However, there is some potential. A precedent has already been laid with Spotify on the Ford Sync 3 infotainment system, which includes searching for playlists by voice. This should be easily possible on CarPlay, except that kind of integration is only possible on CarPlay if Siri is opened up to third-party developers, which seems unlikely in the foreseeable future.
I faced a similar issue with Rdio, only in that case, it was a streaming problem. For whatever reason, Rdio took longer and sometimes crashed when trying to load a playlist or song. In fairness, this was something that only became pronounced after the iOS 9 release, but it was still a little slow prior to that.
TuneIn isn’t bad, and may be the most consistent of the bunch, except it is really only usable on the road when you already have your favourites set up. Navigating the long lists of stations wasn’t practical unless I was parked, and even then, I found it time-consuming when being in the car.
Apple Music is interesting because a subscription to the streaming service offers little in return on CarPlay. Other than Beats 1 and some of the main playlists, none of the evergreen content available on it is accessible. Playlists or stations I created or added to my favourites would show up, but not much else. The priority is on the offline aspects of the app focusing on the audio stored on the device. That’s great if you have a 64GB or 128GB iPhone with tons of downloaded music on it, but is otherwise useless for users who don’t, or stream music exclusively from other apps.
To listen to music from Songza, SoundCloud and other streaming apps, I would have to initiate it on the phone first. Once the music started playing, I could control playback and skip tracks, but without native support, there was no way to access the various other aspects of these apps.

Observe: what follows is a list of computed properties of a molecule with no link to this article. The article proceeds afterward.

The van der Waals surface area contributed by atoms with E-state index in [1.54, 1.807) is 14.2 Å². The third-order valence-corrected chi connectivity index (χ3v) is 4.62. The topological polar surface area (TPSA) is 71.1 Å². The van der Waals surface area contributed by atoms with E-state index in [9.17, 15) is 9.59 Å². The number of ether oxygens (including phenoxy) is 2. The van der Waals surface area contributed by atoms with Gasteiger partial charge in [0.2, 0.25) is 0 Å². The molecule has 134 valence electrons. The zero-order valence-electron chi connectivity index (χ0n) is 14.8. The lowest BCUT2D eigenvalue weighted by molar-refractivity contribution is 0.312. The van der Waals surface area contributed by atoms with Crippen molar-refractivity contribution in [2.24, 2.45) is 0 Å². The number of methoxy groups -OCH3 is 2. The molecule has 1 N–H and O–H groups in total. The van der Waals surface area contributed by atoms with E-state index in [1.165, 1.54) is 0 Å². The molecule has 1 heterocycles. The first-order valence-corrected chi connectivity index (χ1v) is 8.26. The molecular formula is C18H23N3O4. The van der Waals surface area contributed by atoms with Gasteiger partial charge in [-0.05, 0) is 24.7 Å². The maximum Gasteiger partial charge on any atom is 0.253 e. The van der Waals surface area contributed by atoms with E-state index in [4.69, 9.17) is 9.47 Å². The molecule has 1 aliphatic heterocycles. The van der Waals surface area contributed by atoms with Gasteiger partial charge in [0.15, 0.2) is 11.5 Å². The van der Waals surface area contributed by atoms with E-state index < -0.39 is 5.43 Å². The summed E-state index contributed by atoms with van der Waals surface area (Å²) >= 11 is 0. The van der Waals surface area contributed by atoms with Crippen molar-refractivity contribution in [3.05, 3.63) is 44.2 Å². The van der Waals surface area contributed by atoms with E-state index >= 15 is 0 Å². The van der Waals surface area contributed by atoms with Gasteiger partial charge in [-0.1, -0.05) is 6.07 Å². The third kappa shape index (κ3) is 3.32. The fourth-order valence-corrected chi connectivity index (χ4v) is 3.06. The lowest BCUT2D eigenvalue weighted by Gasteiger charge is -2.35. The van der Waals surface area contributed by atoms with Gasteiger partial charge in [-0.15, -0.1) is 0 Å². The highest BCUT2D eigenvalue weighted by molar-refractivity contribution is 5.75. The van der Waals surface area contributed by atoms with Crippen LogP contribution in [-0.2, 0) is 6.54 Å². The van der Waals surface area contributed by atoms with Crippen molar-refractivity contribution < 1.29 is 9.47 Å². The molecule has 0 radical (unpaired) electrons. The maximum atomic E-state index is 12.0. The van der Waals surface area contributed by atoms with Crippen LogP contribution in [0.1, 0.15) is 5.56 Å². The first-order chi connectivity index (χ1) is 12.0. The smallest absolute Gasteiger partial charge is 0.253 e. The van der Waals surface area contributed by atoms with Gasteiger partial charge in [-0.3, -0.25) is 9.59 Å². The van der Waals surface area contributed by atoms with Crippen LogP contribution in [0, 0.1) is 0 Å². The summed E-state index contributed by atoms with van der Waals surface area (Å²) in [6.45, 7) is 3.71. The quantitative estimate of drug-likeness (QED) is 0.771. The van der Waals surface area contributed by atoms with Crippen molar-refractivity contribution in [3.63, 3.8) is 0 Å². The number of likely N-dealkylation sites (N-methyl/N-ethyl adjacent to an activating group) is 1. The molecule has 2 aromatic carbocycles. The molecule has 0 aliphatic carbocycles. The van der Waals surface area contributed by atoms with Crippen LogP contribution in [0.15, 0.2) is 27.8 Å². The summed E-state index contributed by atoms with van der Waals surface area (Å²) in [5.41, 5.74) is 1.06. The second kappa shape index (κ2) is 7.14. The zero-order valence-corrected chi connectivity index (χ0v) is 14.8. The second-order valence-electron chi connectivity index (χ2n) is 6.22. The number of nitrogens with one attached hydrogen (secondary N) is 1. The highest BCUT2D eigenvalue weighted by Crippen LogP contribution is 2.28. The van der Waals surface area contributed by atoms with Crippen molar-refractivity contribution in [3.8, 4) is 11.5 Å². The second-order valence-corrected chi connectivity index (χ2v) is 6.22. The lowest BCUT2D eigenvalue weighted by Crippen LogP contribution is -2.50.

As maligned as Apple Maps has been, it performs pretty well here. Personally, I would prefer to have the option of using Google Maps, though I’m not holding my breath that it will be in the CarPlay lineup anytime soon. Siri is the primary conduit in which requests and directions are disseminated. It’s just a little odd that there is no support for capacitive displays. Zooming in and out of a map requires tapping the + and – icons onscreen, which is more consistent with resistive screens. Currently, it’s the only cartography app available on CarPlay, so getting around and visualizing it with a map has no other recourse.
It’s far from perfect, and far from being seasoned, but CarPlay is unquestionably the best and easiest iPhone integration I’ve seen in a vehicle. The main reason why is because it’s the only platform that truly integrates apps in a way that takes the phone out of your hands. Given that some other infotainment systems have already integrated Siri and Bluetooth streaming, it’s the apps that make the real difference here.
For now, the lack of support for a wider range of apps does nullify some of CarPlay’s advantages. If I didn’t use any of the third-party apps supported already, then the platform wouldn’t offer me much more than a typical connection already found in other systems. And yet, that’s where CarPlay’s growth is going to come from — as Apple tweaks features on iOS, developers will be able to move to add support for it and swell the app ranks further.
To date, that process has been fairly slow. It’s not unreasonable to expect that a greater number of apps would be CarPlay-ready by now, and yet, there only about a dozen to choose from. How quickly that could expand is unknown, given Apple’s penchant for control and secrecy, but it is reasonable to assume that as more automakers integrate it, the more likely Apple and app developers will release the hounds.